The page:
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Former U.S. Rep. Steven C. LaTourette, who passed away Aug. 3 at 62 after a battle with pancreatic cancer, offered solutions rather than insults, compromise rather than intransigence during his 18 years on Capitol Hill.
"My proudest accomplishments are finding a way to fix the problem and not finding a way to blame somebody," LaTourette told the Twinsburg Bulletin in January 2013, just after leaving Ohio's 14th District Congressional seat.
"I've been a problem solver and that's how I attempted to approach the job. What caused me to leave is the fact that there is no place for that anymore. The art of compromise that people talk about fondly with Ronald Reagan and Tip O'Neill really doesn't exist today."
Mr. LaTourette, a former Bainbridge Township resident, passed away at his home in McLean, Va., surrounded by family. He leaves behind his wife, Jennifer, and six children, including State Rep. Sarah LaTourette.
Aurora Mayor Ann Womer Benjamin is saddened by LaTourette's death.
"He was formidable, well-known and practical," she said. "As a former county prosecutor, he valued the difference between right and wrong. As a longtime Northeast Ohioan, he fought for our region.
"I enjoyed getting to know him as an elected official, and especially when I ran for Congress in 2002.
"Now Aurora and I are privileged to have his daughter, Sarah LaTourette Kayser, as our state representative with the same commitment and common sense in Columbus.°I feel a deep loss of leadership with Steve LaTourette's passing."
The former Lake County prosecutor served as representative for Ohio's 19th U.S. congressional district from 1995 to 2000 before being elected to the newly-drawn 14th district in 2002, representing Lake, Geauga and Ashtabula counties, and portions of Portage, Summit, Trumbull and Cuyahoga counties.
IT WAS during Mr. LaTourette's tenure that a satellite office for Ohio's 14th District was established at Twinsburg Government Center on Ravenna Road. That office started with humbler beginnings in the Old School on Route 91.
"This is just sad news for entire community and region," said former Twinsburg Mayor Katherine Procop.
"Steve was a wonderful leader who worked with both sides of the aisle. He was a good friend to Twinsburg, always working to bring support back to our region. I hold him in such high regard."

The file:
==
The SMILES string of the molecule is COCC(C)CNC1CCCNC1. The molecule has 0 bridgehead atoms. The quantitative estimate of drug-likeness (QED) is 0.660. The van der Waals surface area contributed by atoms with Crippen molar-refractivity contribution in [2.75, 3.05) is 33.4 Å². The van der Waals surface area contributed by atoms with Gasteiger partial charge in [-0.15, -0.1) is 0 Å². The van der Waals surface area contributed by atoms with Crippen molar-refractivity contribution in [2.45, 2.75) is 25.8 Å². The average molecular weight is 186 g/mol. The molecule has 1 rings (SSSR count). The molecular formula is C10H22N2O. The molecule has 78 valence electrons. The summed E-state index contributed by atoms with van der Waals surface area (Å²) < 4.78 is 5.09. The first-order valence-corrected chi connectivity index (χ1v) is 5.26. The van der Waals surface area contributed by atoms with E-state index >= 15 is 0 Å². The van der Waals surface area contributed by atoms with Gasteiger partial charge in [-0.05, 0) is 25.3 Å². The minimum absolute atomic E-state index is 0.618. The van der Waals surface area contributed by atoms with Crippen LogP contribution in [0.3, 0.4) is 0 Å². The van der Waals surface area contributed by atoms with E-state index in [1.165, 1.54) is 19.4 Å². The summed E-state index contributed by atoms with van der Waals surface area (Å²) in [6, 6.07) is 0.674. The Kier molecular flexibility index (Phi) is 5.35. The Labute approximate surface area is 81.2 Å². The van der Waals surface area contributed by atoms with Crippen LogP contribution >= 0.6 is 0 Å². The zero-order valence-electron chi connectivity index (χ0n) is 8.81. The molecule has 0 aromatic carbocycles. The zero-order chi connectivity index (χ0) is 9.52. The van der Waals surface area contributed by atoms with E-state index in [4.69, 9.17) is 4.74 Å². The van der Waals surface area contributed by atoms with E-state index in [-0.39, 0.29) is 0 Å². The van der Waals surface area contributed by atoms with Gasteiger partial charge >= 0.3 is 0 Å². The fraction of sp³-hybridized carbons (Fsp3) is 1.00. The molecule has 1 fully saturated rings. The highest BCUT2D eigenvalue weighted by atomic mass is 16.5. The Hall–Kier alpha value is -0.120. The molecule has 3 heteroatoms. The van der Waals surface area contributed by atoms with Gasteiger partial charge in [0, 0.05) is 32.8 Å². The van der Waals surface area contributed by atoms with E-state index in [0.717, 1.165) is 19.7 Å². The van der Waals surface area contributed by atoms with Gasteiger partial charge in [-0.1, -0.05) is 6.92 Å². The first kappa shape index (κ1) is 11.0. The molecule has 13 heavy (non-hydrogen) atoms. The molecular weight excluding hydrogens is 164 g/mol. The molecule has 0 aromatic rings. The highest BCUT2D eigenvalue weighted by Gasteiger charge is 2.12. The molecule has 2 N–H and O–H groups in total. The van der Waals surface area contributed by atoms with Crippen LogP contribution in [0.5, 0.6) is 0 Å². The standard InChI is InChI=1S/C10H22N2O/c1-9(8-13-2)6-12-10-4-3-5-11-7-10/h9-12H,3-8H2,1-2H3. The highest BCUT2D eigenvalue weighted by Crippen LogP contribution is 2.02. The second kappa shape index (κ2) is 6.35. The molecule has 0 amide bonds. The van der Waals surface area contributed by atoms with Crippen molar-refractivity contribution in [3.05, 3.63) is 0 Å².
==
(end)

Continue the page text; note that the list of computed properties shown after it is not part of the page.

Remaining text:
Congressman David Joyce, who succeeded LaTourette as Lake County prosecutor, also followed his friend of 30 years as Ohio's 14th District representative.
"Obviously, they are big shoes to fill," Joyce said. "He was a tremendous congressman and a good friend.
"We started off as prosecutors, and as public defenders before that, which I always thought gave us a better idea of how the world operated.
"He was a rock solid guy. To lose him and [former Ohio governor and senator] George Voinovich this year has been tough. The good ones always go to soon."
"Steve LaTourette was a good man who was always willing to reach across the aisle to do right by the working men and women of northeast Ohio," Sen. Sherrod Brown (D-Ohio) said Aug. 3.
"Connie [Schultz, Brown's wife] and I send our deepest sympathies to his family as they mourn his loss."
Mr. LaTourette established a reputation as a centrist Republican, a hard-working representative who put partisan differences aside.
He obtained federal money for major revisions to Route 8 and the replacement of roads and bridges in Ohio's 14th District.
And while President Obama's auto bailout package may have assisted auto workers in other areas of the country, it did not help the workers of UAW Local 122 in Twinsburg, who saw the Chrysler Stamping Plant shuttered in May 2009.
THEN-REP. LaTou-rette, along with Sen. Brown, worked hard to make sure those workers were represented inside the Beltway.
"We are grateful to you and your administration for the leadership demonstrated," LaTourette wrote in an open letter to President Obama in May 2009 in the Bulletin.
"However, decisions being made by the Auto Task Force and in bankruptcy proceedings are more than troubling. You indicated '[the bankruptcy filing] will not disrupt the lives of the people who work at Chrysler or live in communities that depend on it.'
"While we know that was your intention, events following your announcement have made that impossible."
When 47 Chrysler and 79 GM dealerships in Ohio were shut down by those automakers following the 2008-09 recession as part of bankruptcy filings and restructurings, LaTourette worked to give those dealerships the right to appeal their closures to a third party.
LaTourette moved on to the private sector more than three years ago to become president of McDonald-Hopkins Government Strategies, a subsidiary of McDonald-Hopkins law firm.
He has said his fondest memories included working closely with mayors and city officials in the 14th District.
Known for his dry wit and irreverent humor, Mr. LaTourette knew politics "was a contact sport. "You accept that you're going to have disagreements with people and people are going to be political," he said.
"What drove me out the door was that people basically want to fight about everything. If an idea was thought up by a Democrat and you're a Republican, you have to say it's a horrible idea and vice versa.
"It limited my ability to be an effective problem solver because nobody was interested in solving problems."
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